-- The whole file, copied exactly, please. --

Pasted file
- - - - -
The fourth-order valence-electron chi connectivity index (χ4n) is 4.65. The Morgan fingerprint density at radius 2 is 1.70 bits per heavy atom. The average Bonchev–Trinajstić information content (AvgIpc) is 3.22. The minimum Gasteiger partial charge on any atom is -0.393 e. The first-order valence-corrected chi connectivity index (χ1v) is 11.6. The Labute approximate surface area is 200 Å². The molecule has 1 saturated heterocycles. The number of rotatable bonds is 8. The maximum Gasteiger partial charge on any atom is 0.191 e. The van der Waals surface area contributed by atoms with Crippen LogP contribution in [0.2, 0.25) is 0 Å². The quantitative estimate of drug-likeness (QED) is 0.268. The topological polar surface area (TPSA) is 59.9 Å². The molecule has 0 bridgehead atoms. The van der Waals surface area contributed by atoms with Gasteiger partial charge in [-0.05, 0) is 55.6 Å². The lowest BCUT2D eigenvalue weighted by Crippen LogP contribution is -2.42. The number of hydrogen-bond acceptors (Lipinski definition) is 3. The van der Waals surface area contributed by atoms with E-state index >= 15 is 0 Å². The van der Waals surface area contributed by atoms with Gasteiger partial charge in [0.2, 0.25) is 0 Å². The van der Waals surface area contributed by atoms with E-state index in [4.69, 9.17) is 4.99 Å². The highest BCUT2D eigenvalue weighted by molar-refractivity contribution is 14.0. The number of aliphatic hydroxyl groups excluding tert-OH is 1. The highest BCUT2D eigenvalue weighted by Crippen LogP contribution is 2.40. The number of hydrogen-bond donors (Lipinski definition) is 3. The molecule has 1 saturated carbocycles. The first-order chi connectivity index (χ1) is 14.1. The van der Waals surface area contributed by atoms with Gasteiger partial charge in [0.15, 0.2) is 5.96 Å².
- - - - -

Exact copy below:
The fourth-order valence-electron chi connectivity index (χ4n) is 4.65. The Morgan fingerprint density at radius 2 is 1.70 bits per heavy atom. The average Bonchev–Trinajstić information content (AvgIpc) is 3.22. The minimum Gasteiger partial charge on any atom is -0.393 e. The first-order valence-corrected chi connectivity index (χ1v) is 11.6. The Labute approximate surface area is 200 Å². The molecule has 1 saturated heterocycles. The number of rotatable bonds is 8. The maximum Gasteiger partial charge on any atom is 0.191 e. The van der Waals surface area contributed by atoms with Crippen LogP contribution in [0.2, 0.25) is 0 Å². The quantitative estimate of drug-likeness (QED) is 0.268. The topological polar surface area (TPSA) is 59.9 Å². The molecule has 0 bridgehead atoms. The van der Waals surface area contributed by atoms with Gasteiger partial charge in [-0.05, 0) is 55.6 Å². The lowest BCUT2D eigenvalue weighted by Crippen LogP contribution is -2.42. The number of hydrogen-bond acceptors (Lipinski definition) is 3. The van der Waals surface area contributed by atoms with E-state index >= 15 is 0 Å². The van der Waals surface area contributed by atoms with Gasteiger partial charge in [0.2, 0.25) is 0 Å². The van der Waals surface area contributed by atoms with E-state index in [4.69, 9.17) is 4.99 Å². The highest BCUT2D eigenvalue weighted by molar-refractivity contribution is 14.0. The number of aliphatic hydroxyl groups excluding tert-OH is 1. The highest BCUT2D eigenvalue weighted by Crippen LogP contribution is 2.40. The number of hydrogen-bond donors (Lipinski definition) is 3. The molecule has 1 saturated carbocycles. The first-order chi connectivity index (χ1) is 14.1. The van der Waals surface area contributed by atoms with Gasteiger partial charge in [0.15, 0.2) is 5.96 Å².